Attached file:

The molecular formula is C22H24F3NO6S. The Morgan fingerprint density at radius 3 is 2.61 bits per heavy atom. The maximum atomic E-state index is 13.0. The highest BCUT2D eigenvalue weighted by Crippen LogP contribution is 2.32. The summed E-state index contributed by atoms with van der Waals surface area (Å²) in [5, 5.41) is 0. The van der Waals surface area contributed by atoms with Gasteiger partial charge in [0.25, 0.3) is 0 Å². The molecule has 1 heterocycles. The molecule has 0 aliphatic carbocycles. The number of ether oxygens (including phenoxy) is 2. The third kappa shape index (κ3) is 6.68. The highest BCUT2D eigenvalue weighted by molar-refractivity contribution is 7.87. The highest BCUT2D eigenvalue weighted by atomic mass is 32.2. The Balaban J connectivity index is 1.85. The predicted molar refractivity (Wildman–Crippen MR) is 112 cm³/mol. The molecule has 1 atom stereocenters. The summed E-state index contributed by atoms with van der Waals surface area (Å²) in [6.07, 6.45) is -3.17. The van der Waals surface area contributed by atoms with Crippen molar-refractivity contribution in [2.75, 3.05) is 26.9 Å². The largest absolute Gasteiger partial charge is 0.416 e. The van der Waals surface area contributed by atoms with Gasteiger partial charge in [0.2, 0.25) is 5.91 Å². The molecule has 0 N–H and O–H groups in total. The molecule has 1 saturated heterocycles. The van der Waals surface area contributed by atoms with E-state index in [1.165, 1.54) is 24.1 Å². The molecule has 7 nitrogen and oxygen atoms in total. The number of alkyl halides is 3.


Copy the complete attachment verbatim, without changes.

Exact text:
The molecular formula is C22H24F3NO6S. The Morgan fingerprint density at radius 3 is 2.61 bits per heavy atom. The maximum atomic E-state index is 13.0. The highest BCUT2D eigenvalue weighted by Crippen LogP contribution is 2.32. The summed E-state index contributed by atoms with van der Waals surface area (Å²) in [5, 5.41) is 0. The van der Waals surface area contributed by atoms with Gasteiger partial charge in [0.25, 0.3) is 0 Å². The molecule has 1 heterocycles. The molecule has 0 aliphatic carbocycles. The number of ether oxygens (including phenoxy) is 2. The third kappa shape index (κ3) is 6.68. The highest BCUT2D eigenvalue weighted by molar-refractivity contribution is 7.87. The highest BCUT2D eigenvalue weighted by atomic mass is 32.2. The Balaban J connectivity index is 1.85. The predicted molar refractivity (Wildman–Crippen MR) is 112 cm³/mol. The molecule has 1 atom stereocenters. The summed E-state index contributed by atoms with van der Waals surface area (Å²) in [6.07, 6.45) is -3.17. The van der Waals surface area contributed by atoms with Crippen molar-refractivity contribution in [2.75, 3.05) is 26.9 Å². The largest absolute Gasteiger partial charge is 0.416 e. The van der Waals surface area contributed by atoms with Gasteiger partial charge in [0.2, 0.25) is 5.91 Å². The molecule has 0 N–H and O–H groups in total. The molecule has 1 saturated heterocycles. The van der Waals surface area contributed by atoms with E-state index in [1.165, 1.54) is 24.1 Å². The molecule has 7 nitrogen and oxygen atoms in total. The number of alkyl halides is 3.